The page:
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Which security clauses to use for supplier agreements?

Running a business on your own these days is practically impossible. Maintaining high levels of performance in every aspect of your business to stay competitive means draining precious resources that would be better invested in business growth and diversification. Thus, using suppliers becomes an attractive alternative.

But, while suppliers are becoming vital to every organization’s operations, this scenario introduces new risks that must be considered. For information security, valuable and sensitive information will now be handled by suppliers, and without proper treatment, this leads to increased risk of information confidentiality, integrity, or availability being compromised.

In the article 6-step process for handling supplier security according to ISO 27001 we presented an overview of an ISO 27001-based process to manage suppliers’ security. Now, this article will detail some security clauses you should seriously consider in supplier contracts to ensure proper protection of aspects of your business operations that are under suppliers’ control.

Why include security clauses in outsourcing contracts?

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In short: security should be considered a deliverable, just like any other product or service an organization expects from its supplier.

When an organization runs a process to deliver products or services to its client, and adopt best practices like ISO 9001 or ISO 27001, it defines controls to ensure the process is performed with minimized risks to achieve established requirements (e.g., measuring points at critical steps, redundancies, etc.).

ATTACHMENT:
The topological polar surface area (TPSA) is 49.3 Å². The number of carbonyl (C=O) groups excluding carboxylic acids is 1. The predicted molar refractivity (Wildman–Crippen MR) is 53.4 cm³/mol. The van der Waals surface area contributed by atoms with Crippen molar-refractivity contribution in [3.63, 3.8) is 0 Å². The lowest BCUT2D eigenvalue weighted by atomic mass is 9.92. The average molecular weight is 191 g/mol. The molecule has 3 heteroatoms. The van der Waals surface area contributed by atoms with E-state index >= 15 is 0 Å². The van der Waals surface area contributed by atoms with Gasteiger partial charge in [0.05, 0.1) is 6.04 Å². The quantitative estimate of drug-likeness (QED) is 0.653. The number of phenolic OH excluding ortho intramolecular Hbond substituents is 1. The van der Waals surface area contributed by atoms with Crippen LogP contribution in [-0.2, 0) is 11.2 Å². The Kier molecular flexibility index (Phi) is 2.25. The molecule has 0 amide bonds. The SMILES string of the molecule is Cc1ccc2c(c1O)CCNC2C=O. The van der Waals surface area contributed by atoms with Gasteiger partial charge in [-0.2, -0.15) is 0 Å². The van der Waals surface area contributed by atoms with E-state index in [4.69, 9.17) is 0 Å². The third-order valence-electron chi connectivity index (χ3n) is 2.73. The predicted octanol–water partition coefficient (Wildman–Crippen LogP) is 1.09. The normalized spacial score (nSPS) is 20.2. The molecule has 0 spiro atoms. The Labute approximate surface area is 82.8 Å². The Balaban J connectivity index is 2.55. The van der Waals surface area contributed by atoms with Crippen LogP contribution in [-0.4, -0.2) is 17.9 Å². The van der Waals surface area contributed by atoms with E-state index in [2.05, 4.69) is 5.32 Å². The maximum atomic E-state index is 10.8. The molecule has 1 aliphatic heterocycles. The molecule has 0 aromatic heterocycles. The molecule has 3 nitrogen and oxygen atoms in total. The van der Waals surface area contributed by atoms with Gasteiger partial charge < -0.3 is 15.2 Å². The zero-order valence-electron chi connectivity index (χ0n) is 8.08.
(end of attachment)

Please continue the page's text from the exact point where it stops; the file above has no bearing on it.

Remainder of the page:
When an organization decides that outsourcing is a better cost-benefit option, it should not only consider the product or service to be delivered, but also ensure that related processes are properly implemented and controlled by means of security clauses, and most times this is not done, or verified, properly.

Security clauses to handle outsourcing risks

To ensure that the benefits of outsourcing operations outweigh the risks of including providers in the scenario, contracts should be written properly, and ISO 27001 control A.15.1.2 (Addressing security within supplier agreements) requires an organization to consider security clauses in contracts. Some examples of security clauses are:

Right to audit: clause ensuring the organization has the right to audit and test the security controls periodically, or upon significant changes to the relationship.

Notification about security breaches: clause requiring the provider to inform the organization in a timely manner regarding any security breaches that may impact the organization’s business. Generally, this clause is related to data breach notification laws that affect either the organization or the provider, or both.

Adherence to security practices: clause requiring the provider to adhere to the organization’s security practices, and to communicate any situations where this adherence is not achievable, helping to prevent security gaps or conflicts that could impair security performance.

Response time to vulnerabilities: clause requiring the provider to provide, in a timely manner, proper treatment for known vulnerabilities that may impact the organization’s business.

Demonstration of compliance: clause requiring the provider to provide independent evidence that its operations and controls comply with contractual requirements. This can be achieved, for example, by a third-party audit agreed upon by the provider and the organization.

Management of supplier’s supply chain risks: clause requiring the provider to ensure, within its own supply chain, the fulfillment of the same security clauses applied to the provider.

Communication of changes: clause requiring the provider to inform the organization in a timely manner regarding changes in its environment that may impact the organization’s business.

Maintenance of service levels: clause requiring the provider to inform the organization regarding its plans to ensure service levels in normal conditions and during disruptive events, on either the organization’s or the provider’s premises.